Prehistoric Party: How the Smithsonian Celebrated Its Renovated Fossil Hall
Catering, projections, and decor brought guests at two major events into the age of the dinosaurs.
Photo: Juan Carlos BricenoWASHINGTON—The "Nation’s T. rex" is back on display in Washington: The Smithsonian National Museum of Natural History's beloved fossil hall reopened this June after a five-year, $110 million renovation. Before museumgoers lined up to see the David H. Koch Hall of Fossils—Deep Time, the Smithsonian hosted two evenings of celebrations for the big opening.
The Smithsonian National Museum of Natural History's rotunda transformed into a jungle for a private donor dinner for 135 guests and then a grand opening cocktail reception for 600 guests, complete with tropical greenery and projections with swooping pterodactyls. "There was a gigantic printed piece of fabric that featured one of the murals from the actual fossil hall that shows a carboniferous forest. The idea was to try to make you feel like you were in that forest on both of the nights," explained Tina Karl, the museum's director of special events.
What to serve at a dino-theme party? Occasions Caterers found a way to play with the prehistoric theme in an elegant way. Example: dishes like bone marrow and cauliflower and white truffle pots de crème in a buffet station called "Ancient Grains, Bones and Skeletons."
"We worked closely with the event team at the Natural History Museum to avoid clichés and focus on science and education," Occasions Caterers co-founder and creative director Eric Michael explained. "We went into the project knowing that we wanted to create a sophisticated experience for guests and not a cartoonish one."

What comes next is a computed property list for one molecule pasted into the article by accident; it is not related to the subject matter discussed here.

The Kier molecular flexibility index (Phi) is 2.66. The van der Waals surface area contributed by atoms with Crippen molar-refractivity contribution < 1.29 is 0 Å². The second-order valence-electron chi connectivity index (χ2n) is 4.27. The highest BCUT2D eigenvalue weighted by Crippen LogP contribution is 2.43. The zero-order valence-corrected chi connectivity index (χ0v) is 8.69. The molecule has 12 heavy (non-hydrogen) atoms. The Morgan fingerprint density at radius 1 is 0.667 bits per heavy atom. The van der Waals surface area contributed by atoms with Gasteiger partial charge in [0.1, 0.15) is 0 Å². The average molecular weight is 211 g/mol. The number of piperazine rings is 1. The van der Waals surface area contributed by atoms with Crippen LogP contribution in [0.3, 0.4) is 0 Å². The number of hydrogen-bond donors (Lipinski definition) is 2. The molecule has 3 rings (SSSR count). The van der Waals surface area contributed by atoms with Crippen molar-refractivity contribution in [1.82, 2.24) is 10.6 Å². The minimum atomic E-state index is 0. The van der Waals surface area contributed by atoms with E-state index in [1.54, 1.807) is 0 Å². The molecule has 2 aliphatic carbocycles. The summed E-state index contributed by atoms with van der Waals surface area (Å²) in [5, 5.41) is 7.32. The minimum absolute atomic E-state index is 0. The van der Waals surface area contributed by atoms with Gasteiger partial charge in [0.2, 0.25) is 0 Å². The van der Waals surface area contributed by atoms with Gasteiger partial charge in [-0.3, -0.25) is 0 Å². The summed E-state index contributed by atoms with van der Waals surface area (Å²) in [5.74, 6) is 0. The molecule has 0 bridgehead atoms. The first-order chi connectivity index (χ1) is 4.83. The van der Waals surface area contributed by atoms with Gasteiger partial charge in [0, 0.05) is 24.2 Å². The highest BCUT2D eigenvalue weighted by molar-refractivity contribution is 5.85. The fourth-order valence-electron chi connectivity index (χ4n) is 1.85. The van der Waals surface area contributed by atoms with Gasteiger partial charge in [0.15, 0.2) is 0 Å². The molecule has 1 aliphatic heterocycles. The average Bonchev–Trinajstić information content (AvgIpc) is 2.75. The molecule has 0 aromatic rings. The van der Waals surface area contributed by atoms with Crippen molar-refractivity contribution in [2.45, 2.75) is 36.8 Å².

Before the curtain opened to reveal the fossil hall, guests at the cocktail reception explored the first floor of the museum in stations that played with extinct creatures' diets. "We had a great time researching and crafting dining experiences which were relevant to the exhibition. Having herbivore and carnivore stations seemed a natural," Michael said. The seated dinner's menu reflected that research too. "We also created a plated first course which reflected the grazing diet of forest-dwelling dinosaurs," he said.
Occasions Caterers' creativity inspired desserts like a "Woolly Mammoth Shaved Ice Station" and a "La Brea Tar Pit" with a vat of molten bittersweet Belgian chocolate and brownie bites for dipping. Another interactive dessert wowed during the seated dinner. "We created an interactive dessert for the gala dinner which allowed guests to play the role of an archeologist and 'discover' an ammonite fossil. Guests were amazed and delighted," Michael said. "It was so satisfying to watch everyone pull their phones out to take pictures!"
Catering: Occasions Caterers
Check-in, Stage Management: Linder Global Events
Design, Decor: Silver Lining Design Group
Entertainment (Painted Characters): Stage Right Entertainment
Floral: Blue Vanda Designs
Music: MSE Productions
Photography: Juan Carlos Briceno/FotoBriceno (donor dinner), Pepe Gomez/Pixelme Studio (cocktail buffet)
Tabletop: Perfect Settings, DC Rental, Select Event Group
Venue: Smithsonian National Museum of Natural History
Video/Lighting: Control Video